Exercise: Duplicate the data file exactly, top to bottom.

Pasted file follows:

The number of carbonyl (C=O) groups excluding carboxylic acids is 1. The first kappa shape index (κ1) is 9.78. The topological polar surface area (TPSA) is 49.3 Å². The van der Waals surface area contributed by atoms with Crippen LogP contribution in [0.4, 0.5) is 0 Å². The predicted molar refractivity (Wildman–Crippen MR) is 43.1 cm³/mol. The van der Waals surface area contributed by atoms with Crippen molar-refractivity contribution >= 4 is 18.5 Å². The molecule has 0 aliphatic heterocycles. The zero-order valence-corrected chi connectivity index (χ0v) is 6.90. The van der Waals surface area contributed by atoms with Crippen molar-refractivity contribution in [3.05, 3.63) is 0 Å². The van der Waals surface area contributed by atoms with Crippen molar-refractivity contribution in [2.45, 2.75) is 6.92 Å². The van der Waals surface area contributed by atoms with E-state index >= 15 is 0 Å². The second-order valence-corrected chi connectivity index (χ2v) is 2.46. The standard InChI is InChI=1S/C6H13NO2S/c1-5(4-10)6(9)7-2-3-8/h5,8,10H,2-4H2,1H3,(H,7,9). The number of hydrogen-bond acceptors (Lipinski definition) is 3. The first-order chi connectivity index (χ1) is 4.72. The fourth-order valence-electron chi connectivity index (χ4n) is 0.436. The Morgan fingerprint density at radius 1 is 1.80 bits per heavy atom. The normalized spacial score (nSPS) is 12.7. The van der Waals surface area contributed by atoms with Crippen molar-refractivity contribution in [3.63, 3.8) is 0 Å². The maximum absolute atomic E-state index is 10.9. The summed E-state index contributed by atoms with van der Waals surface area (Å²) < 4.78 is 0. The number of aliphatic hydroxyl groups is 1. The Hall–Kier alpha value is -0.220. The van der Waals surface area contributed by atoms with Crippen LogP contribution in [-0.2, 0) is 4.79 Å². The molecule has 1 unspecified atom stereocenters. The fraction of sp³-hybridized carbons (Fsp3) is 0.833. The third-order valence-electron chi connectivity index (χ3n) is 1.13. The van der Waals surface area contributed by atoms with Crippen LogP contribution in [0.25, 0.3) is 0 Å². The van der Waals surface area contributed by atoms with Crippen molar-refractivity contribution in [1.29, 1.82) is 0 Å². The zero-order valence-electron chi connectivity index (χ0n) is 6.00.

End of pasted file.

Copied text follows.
The number of carbonyl (C=O) groups excluding carboxylic acids is 1. The first kappa shape index (κ1) is 9.78. The topological polar surface area (TPSA) is 49.3 Å². The van der Waals surface area contributed by atoms with Crippen LogP contribution in [0.4, 0.5) is 0 Å². The predicted molar refractivity (Wildman–Crippen MR) is 43.1 cm³/mol. The van der Waals surface area contributed by atoms with Crippen molar-refractivity contribution >= 4 is 18.5 Å². The molecule has 0 aliphatic heterocycles. The zero-order valence-corrected chi connectivity index (χ0v) is 6.90. The van der Waals surface area contributed by atoms with Crippen molar-refractivity contribution in [3.05, 3.63) is 0 Å². The van der Waals surface area contributed by atoms with Crippen molar-refractivity contribution in [2.45, 2.75) is 6.92 Å². The van der Waals surface area contributed by atoms with E-state index >= 15 is 0 Å². The second-order valence-corrected chi connectivity index (χ2v) is 2.46. The standard InChI is InChI=1S/C6H13NO2S/c1-5(4-10)6(9)7-2-3-8/h5,8,10H,2-4H2,1H3,(H,7,9). The number of hydrogen-bond acceptors (Lipinski definition) is 3. The first-order chi connectivity index (χ1) is 4.72. The fourth-order valence-electron chi connectivity index (χ4n) is 0.436. The Morgan fingerprint density at radius 1 is 1.80 bits per heavy atom. The normalized spacial score (nSPS) is 12.7. The van der Waals surface area contributed by atoms with Crippen molar-refractivity contribution in [3.63, 3.8) is 0 Å². The maximum absolute atomic E-state index is 10.9. The summed E-state index contributed by atoms with van der Waals surface area (Å²) < 4.78 is 0. The number of aliphatic hydroxyl groups is 1. The Hall–Kier alpha value is -0.220. The van der Waals surface area contributed by atoms with Crippen LogP contribution in [-0.2, 0) is 4.79 Å². The molecule has 1 unspecified atom stereocenters. The fraction of sp³-hybridized carbons (Fsp3) is 0.833. The third-order valence-electron chi connectivity index (χ3n) is 1.13. The van der Waals surface area contributed by atoms with Crippen LogP contribution in [0.25, 0.3) is 0 Å². The van der Waals surface area contributed by atoms with Crippen molar-refractivity contribution in [1.29, 1.82) is 0 Å². The zero-order valence-electron chi connectivity index (χ0n) is 6.00.